I was a little older than Babygirl is now and always following ’Buela into the kitchen. I would sit at the kitchen table eating bootleg Cheerios or rice or something I could pick up with my fingers and shove into my mouth while she played El Gran Combo or Celia Cruz or La Lupe loud on her old-school radio, shimmying her hips while stirring a pot. She can’t remember what made that day different—if my pops, Julio, had been late in arriving on one of his yearly visits from San Juan, or if it’d been a time she’d gotten reprimanded at work for taking too long on someone’s measurements—but this particular day she didn’t turn the radio on and she wasn’t her usual self at the stove. At one point, she must have forgotten I was there because she threw the kitchen rag down on the floor and left. She just walked straight out of the kitchen, crossed the living room, opened the front door, and was gone.
We can’t agree on what it was she’d started cooking. She says it was a stew and nothing that would burn quick, but although my own memory is childhood-fuzzy, I remember it being a pot of moro—the rice and beans definitely something that would soak up water. ’Buela says she just stepped out onto the stoop to clear her head, and when she came back ten minutes later I had pulled the step stool to the stove, had a bunch of spices on the counter, and had my small arm halfway into the pot, stirring.
It goes without saying: She. Had A. Fit. Thought I had been about to burn myself, dinner, or worse, the house. (’Buela would argue that’s not the right order of things, and I know she would have definitely been upset if I hurt myself, but if I burned the house? Girl, there’s no coming back from that.) All that to say, nothing charred. In fact, when ’Buela tasted it (whatever “it” was) she says it was the best thing she’d ever eaten. How it made her whole day better, sweeter. Says a memory of Puerto Rico she hadn’t thought about in years reached out like an island hammock and cradled her close. When she tells the story, it’s always a different simile, but still sweet like that. All I know is she cried into her plate that night. And so at the age of four, I learned someone could cry from a happy memory.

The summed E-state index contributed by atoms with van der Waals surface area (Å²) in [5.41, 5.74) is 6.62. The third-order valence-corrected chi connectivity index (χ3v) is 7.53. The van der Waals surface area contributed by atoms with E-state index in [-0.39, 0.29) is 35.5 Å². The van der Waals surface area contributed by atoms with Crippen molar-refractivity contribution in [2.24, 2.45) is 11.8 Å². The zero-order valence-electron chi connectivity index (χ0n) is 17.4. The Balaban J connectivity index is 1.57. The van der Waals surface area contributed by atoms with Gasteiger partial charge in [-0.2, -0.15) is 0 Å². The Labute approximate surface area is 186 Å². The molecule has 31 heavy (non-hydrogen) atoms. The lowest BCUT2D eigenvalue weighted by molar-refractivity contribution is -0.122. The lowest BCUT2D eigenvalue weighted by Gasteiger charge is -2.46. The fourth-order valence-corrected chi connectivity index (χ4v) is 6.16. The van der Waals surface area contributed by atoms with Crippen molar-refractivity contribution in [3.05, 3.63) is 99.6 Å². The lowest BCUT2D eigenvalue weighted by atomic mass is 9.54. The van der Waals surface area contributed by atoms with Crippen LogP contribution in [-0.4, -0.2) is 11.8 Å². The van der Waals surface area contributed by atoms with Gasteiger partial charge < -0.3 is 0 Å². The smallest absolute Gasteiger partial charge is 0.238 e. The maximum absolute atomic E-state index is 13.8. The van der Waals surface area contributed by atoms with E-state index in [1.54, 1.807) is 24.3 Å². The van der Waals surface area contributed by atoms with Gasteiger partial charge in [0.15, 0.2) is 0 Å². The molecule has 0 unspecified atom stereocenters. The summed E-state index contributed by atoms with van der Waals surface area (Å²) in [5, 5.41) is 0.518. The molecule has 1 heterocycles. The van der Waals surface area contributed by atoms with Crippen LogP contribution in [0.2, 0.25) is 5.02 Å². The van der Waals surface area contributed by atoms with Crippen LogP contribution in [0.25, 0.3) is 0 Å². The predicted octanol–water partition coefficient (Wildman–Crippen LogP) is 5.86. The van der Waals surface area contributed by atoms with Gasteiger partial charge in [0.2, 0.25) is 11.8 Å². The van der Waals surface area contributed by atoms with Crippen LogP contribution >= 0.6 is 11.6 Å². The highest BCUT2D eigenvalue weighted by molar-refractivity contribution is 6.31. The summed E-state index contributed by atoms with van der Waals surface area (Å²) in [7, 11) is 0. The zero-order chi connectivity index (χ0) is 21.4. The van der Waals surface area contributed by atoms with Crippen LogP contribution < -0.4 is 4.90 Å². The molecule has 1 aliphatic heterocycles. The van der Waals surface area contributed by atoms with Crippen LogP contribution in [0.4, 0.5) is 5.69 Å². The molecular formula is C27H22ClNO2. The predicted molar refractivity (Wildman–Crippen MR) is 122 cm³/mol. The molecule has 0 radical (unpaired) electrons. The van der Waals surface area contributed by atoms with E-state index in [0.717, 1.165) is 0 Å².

Ever since then ’Buela is convinced I have magical hands when it comes to cooking. And I don’t know if I really have something special, or if her telling me I got something special has brainwashed me into believing it, but I do know I’m happier in the kitchen than anywhere else in the world. It’s the one place I let go and only need to focus on the basics: taste, smell, texture, fusion, beauty.
And something special does happen when I’m cooking. It’s like I can imagine a dish in my head and I just know that if I tweak this or mess with that, if I give it my special brand of sazón, I’ll have made a dish that never existed before. Angelica thinks it’s because we live in the hood, so we never have exactly the right ingredients—we gotta innovate, baby. My aunt Sarah says it’s in our blood, an innate need to tell a story through food. ’Buela says it’s definitely a blessing, magic. That my food doesn’t just taste good, it is good—straight up bottled goodness that warms you and makes you feel better about your life. I think I just know that this herb with that veggie with that meat plus a dash of eso ahí will work.
And that if everything else goes wrong, a little squeeze of lime and a bottle of hot sauce ain’t never hurt nobody.
“All right, girlie, see you at lunch?” Angelica says as we stop outside my advisory. Advisory is Schomburg’s fancy name for homeroom.
“Yeah, save me a seat by the windows if you get there first. Oh, and grab me—”
“Some applesauce if they look like they’re running out. I know, Emoni.” Angelica smirks and walks away. And she does know me.